Onion Soup

Onion Soup

I know many of you would be disgusted by the idea of a soup entirely made by onions, but I promise you this soup will pleasantly surprise you. This soup is the most heavenly comfort food, and it can fix all your troubles.

This soup is a staple of French cuisine and funnily enough it used to be a cure against hangover. You know when you have a night out and all you want is a steamy hot dog, well apparently drunk French people crave a steamy onion soup instead. In Italy there is a saying that goes ‘the world is beautiful as it has all kinds of people’, here we go.

Apparently, this hangover tradition got lost in time and now you’ll find the onion soup in just a few brave bistros. Dismissed, disregarded, underestimated.

It is in a bistro indeed where I tried the soup for the first time. I was a student living in the suburbs of Paris and there were just a few meals out I could afford. I was intrigued when the humble soup came to the table as part of the lunch menu. No onion and no garlic have ever scared me!

I dug in and I felt in love with the first mouthful. The onion and broth combine into a misty white decadent soup, subtle but rich, distinctive but sweet. Its flavour warms you from within. You will never get enough of this soup as it’s properly addictive.

It is normally served piping hot with toasted bread, it’s simply a dream.

This soup has been wrongly dismissed. This soup is a real keeper. Simple, hearty, delicious. It’s time for it to come back to our tables.

As often in life, it’s the humblest ones who are the most powerful.

I thought this soup might have been very difficult to make it at home, but it’s actually very easy once you overcome the hurdle of cutting a kilo of onions without crying.

Here are my five tips to avoid crying!

No onions, no cry

  1. Use a sharp knife – I know this might sound silly, but a sharp knife is probably the most essential tool you can have in your kitchen. Forget expensive cutlery, just make sure your knife is regularly sharpened.
  2. Chill your onions overnight or at least an hour before cutting them.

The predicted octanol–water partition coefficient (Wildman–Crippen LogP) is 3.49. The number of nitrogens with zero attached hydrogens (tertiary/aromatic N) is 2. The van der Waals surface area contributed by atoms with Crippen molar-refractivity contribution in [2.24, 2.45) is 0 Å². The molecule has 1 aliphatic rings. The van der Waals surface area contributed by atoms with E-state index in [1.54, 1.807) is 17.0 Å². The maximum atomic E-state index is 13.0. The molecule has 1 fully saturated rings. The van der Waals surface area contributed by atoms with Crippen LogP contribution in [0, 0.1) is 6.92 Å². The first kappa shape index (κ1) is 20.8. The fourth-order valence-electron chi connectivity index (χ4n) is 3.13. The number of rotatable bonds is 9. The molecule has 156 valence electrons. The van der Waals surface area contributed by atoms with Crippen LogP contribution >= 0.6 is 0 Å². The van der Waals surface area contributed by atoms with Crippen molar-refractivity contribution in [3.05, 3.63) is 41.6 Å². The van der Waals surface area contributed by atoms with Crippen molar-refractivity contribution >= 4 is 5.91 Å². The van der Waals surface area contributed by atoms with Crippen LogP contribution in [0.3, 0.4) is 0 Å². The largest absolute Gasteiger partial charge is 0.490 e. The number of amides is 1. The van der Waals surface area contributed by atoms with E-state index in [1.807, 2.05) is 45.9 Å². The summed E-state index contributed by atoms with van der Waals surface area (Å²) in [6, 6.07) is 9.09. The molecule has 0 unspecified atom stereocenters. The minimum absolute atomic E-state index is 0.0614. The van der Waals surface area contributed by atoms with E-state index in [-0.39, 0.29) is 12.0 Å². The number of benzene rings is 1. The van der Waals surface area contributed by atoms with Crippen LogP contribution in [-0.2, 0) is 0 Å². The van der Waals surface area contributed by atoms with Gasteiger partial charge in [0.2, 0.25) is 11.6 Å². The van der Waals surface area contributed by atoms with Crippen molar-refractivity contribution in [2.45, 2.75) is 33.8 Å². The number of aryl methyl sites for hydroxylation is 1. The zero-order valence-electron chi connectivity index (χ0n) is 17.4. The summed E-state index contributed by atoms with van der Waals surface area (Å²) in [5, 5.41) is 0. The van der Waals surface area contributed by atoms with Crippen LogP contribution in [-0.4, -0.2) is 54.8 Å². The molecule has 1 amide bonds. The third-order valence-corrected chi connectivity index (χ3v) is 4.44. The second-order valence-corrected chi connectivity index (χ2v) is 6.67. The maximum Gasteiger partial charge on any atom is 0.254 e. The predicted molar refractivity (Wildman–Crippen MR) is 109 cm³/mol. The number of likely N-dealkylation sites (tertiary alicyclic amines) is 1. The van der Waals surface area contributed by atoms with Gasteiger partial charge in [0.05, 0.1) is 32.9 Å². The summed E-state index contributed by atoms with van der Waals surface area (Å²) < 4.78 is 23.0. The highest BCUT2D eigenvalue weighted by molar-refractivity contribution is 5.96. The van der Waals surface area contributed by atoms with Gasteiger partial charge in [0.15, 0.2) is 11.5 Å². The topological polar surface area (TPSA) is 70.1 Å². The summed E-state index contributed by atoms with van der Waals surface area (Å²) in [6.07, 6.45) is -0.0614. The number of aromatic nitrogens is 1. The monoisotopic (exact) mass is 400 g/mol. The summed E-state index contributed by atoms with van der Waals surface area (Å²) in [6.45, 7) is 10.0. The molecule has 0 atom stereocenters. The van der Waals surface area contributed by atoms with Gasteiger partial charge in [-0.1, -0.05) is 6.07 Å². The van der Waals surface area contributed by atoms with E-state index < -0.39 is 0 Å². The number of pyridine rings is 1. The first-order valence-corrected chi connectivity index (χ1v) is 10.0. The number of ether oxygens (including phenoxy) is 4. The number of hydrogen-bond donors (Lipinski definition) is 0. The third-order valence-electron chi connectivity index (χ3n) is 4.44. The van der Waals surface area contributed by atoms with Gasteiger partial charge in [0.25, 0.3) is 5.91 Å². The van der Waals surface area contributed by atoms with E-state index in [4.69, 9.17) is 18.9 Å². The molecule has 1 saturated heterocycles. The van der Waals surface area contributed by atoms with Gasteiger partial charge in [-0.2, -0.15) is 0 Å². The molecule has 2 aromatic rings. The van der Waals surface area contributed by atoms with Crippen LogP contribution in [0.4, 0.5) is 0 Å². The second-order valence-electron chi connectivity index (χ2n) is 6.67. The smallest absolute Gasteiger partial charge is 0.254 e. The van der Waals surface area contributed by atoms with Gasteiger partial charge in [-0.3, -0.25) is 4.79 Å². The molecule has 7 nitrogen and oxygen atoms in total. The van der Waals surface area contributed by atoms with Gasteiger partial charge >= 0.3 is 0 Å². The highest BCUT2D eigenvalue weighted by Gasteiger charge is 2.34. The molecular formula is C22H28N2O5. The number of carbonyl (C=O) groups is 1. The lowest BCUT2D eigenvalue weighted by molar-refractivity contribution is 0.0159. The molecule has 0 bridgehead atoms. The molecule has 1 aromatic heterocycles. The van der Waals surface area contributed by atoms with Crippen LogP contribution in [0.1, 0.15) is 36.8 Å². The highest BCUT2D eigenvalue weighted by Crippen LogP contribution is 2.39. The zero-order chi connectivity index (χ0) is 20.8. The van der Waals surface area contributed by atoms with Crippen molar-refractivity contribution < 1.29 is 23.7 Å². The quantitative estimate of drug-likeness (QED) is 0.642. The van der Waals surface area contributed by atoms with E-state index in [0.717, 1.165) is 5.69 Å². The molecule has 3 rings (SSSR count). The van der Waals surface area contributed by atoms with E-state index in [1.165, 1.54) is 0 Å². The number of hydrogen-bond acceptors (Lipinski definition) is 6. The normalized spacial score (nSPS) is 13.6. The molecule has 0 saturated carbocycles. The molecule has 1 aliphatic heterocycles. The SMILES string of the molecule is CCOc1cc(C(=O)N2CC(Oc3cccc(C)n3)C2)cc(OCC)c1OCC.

3. Wear goggles
  4. Keep a glass of water near you while cutting the onions. Apparently, eye irritation can be avoided if you have any liquid stuff near you as this will attract the onions’ chemicals rather than your eyes…not sure if this explanation is true but this trick does work.
  5. Ask someone else to cut the onions instead, always the best idea.

As you might wondering, I changed a few ingredients to make it vegan. I substituted the traditional beef broth for a vegan one – store bought as I am always in a rush and eat this as a weeknight treat.

I hope you’ll give it a try. Dip a piece of bread in the soup, close your eyes, give it a bite, and you’ll find yourself in a Parisian bistro.

Quand il me prend dans ses bras

Il me parle tout bas

Je vois le oignons en rose

Onion Soup

Course: Mains, StartersDifficulty: Easy


Prep time


Cooking time



I know many of you would be disgusted by the idea of a soup entirely made by onions, but I promise you this soup will pleasantly surprise you. This soup is the most heavenly comfort food, and it can fix all your troubles.


  • 1 kg white onions

  • 3 tbsp extra-virgin olive oil

  • 40 g flour (4 spoons)

  • 1.5 l vegetable broth

  • ground nutmeg, salt, and pepper to taste


  • Slice the onions, good luck my friend! See above ‘No onions, no cry’ for tricks on how not to cry
  • Heat three spoons of oil in a big pan over medium heat and add all the onions. Fry them for 5 minutes over low heat till they turn soft and brown. Be patient and do not skip this step. The low heat will caramelise the onions, make them more digestible and give your soup its distinctive sweet taste. Constantly stir them to avoid burning them – been there so many times.
  • Now add 4 spoons of flour and stir well. Once the onions have absorbed all the flour (it takes around 1- 2 mins), add the vegetable broth in. Close with a lid and let it simmer for 40 minutes over low heat. Check your soup after 20 minutes and add more broth if needed.
  • Once ready, season with a pinch of nutmeg (optional) + pepper and salt to taste.
  • Serve with warm bread or croutons. It’s simply divine.

1 Comment

  1. A great reminder of how versatile onions can be. I will give it a try given that I have a lot of frozen broth in my freezer 🙂 thanks for the recipe!
    p.s. love the googles 😀 <3

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